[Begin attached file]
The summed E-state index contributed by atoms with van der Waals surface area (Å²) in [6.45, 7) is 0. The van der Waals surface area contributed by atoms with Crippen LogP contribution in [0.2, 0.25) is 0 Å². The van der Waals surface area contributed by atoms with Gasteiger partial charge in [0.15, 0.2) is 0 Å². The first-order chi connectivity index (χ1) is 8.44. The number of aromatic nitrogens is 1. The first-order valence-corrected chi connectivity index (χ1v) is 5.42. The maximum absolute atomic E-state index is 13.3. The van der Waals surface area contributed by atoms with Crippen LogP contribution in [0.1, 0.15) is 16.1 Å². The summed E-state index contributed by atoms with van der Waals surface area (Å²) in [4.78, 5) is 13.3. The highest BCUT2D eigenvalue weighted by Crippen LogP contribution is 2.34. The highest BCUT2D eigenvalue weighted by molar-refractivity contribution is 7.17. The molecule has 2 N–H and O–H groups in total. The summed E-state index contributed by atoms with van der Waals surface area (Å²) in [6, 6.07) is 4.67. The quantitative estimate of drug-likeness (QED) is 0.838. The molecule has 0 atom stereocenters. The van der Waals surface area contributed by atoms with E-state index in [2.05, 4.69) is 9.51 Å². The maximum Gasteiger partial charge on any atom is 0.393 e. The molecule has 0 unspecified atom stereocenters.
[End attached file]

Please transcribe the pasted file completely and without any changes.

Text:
The summed E-state index contributed by atoms with van der Waals surface area (Å²) in [6.45, 7) is 0. The van der Waals surface area contributed by atoms with Crippen LogP contribution in [0.2, 0.25) is 0 Å². The van der Waals surface area contributed by atoms with Gasteiger partial charge in [0.15, 0.2) is 0 Å². The first-order chi connectivity index (χ1) is 8.44. The number of aromatic nitrogens is 1. The first-order valence-corrected chi connectivity index (χ1v) is 5.42. The maximum absolute atomic E-state index is 13.3. The van der Waals surface area contributed by atoms with Crippen LogP contribution in [0.1, 0.15) is 16.1 Å². The summed E-state index contributed by atoms with van der Waals surface area (Å²) in [4.78, 5) is 13.3. The highest BCUT2D eigenvalue weighted by Crippen LogP contribution is 2.34. The highest BCUT2D eigenvalue weighted by molar-refractivity contribution is 7.17. The molecule has 2 N–H and O–H groups in total. The summed E-state index contributed by atoms with van der Waals surface area (Å²) in [6, 6.07) is 4.67. The quantitative estimate of drug-likeness (QED) is 0.838. The molecule has 0 atom stereocenters. The van der Waals surface area contributed by atoms with E-state index in [2.05, 4.69) is 9.51 Å². The maximum Gasteiger partial charge on any atom is 0.393 e. The molecule has 0 unspecified atom stereocenters.